This week’s #ThankfulforFamilies #OutdoorFamilies Instagram Bonanza got a bit of my Thanksgiving Spirit flowing early and it’s made me think about disabilities in the outdoors.One of the things I’m most thankful for this Thanksgiving season is a healthy and able family. Everyone in my family is able to walk, talk, interact with others and enjoy the outdoors. It’s a blessing I often take for granted, but it’s been on my mind recently for three reasons.
Out of My Mind
First, a few months ago I read the book Out of My Mind by Sharon Draper. Out of My Mind is not an outdoors related book; it’s a story about a tween girl with cerebral palsy. She cannot communicate verbally in the way we do, but her mind is as active as any girl her age. The story opened my eyes to the ability side of disability and has helped me question my own prejudices about people who use wheelchairs, can’t speak or have physical limitations.
The second reason I’ve been thinking about disability is ABC’s new comedy TV series Speechless. The main character, JJ DeMeo, is a 16-year-old boy with cerebral palsy played by Micah Fowler (who himself has cerebral palsy).
Watching the show has also broadened my awareness. This is going to sound terrible, but while watching the show I found myself thinking, I didn’t realize someone with cerebral palsy could be so funny. I know. So NOT politically correct, but I’m unfamiliar with cerebral palsy. I’ve never been educated about it.
Cerebral Palsy Guidance
That brings me to the third reason disability has been on my mind. Several weeks ago a reader emailed me and asked if I’d introduce you all to his website – CerebralPalsyGuidance.com. Alex lives with cerebral palsy every day and his website is full of useful information about the disability. It’s a great resource to get a little better educated about what cerebral palsy is all about.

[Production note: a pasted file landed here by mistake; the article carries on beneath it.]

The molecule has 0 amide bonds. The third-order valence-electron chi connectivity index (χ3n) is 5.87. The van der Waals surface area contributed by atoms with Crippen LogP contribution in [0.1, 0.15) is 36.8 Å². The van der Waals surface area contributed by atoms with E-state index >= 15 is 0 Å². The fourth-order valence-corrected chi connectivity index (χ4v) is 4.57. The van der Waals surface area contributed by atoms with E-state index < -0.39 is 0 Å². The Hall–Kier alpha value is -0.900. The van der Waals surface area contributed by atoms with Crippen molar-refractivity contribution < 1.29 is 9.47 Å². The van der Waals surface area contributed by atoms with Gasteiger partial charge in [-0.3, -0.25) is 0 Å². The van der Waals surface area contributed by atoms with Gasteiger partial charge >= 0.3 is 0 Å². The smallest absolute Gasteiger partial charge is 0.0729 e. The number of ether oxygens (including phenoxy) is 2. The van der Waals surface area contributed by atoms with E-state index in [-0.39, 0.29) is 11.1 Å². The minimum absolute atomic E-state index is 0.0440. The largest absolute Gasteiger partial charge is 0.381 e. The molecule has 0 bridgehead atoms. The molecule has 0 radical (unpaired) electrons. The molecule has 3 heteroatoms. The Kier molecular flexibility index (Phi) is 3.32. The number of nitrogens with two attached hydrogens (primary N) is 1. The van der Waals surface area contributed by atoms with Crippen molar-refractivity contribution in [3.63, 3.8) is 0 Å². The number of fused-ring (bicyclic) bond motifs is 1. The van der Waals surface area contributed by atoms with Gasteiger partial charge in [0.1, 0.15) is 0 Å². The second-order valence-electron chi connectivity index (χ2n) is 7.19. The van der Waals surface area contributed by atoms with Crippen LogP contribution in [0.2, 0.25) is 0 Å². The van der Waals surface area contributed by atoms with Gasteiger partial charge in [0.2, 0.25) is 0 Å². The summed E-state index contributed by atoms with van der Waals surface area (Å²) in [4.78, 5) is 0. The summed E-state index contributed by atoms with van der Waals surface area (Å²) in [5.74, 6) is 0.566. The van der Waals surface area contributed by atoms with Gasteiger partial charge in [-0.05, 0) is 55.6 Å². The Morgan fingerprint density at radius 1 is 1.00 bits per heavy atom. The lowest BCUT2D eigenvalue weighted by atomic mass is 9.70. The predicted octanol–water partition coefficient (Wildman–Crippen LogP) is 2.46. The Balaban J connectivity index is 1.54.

This post on Tips for Traveling with Cerebral Palsy had suggestions that are helpful for traveling with anyone who needs extra help. For example, I didn’t know TSA has a special program to help disabled people and their families with airline security. Also, there are specially designed wheelchairs for beach combing and other off road adventures. I never would’ve thought of that either.
Being a Mountain Mom has brought so much joy to my life that I want everyone to have that opportunity, even those with physical limitations. I applaud cities, counties and towns who invest in paved hiking and biking trails. As a Mom with a stroller I’ve appreciated the effort as well. I will never again be annoyed that I can’t reserve the wheelchair accessible campsite, even if it’s the last one available. And I will try not to take for granted my ability to see, hear, carry, run, snowboard, climb and move in the outdoor world.
All Together Playground
I recently visited my local All Together Playground, a city park that was designed to include handicap accessible play equipment. Little G and Baby L loved the seated swings, and teeter totter. They played on the in-ground merry-go-round complete with gates that would allow a wheelchair aboard. They ran up and down the ramps of the jungle gym laughing along with all the other children there. Being in that outdoor space made me appreciate the patience of those with disabilities trying to educate the rest of us. I’m grateful for their efforts and the efforts of those around them, because I want to live in a world where everyone can explore outdoors.
All children (and adults) should have access to safe, fun and accessible outdoor activities, whether that’s a park, trail or campsite. As a member of the outdoor community I welcome everyone to enjoy the outdoors however they can. I may not know much about what people can and can’t do, but I know that I want them to feel the same joy that I do when I’m in the outdoors.
What about you? Do you have a handicap accessible trail or park near you?
You may also like this post I wrote about Team Utah Snowboarding’s Adaptive Chapter.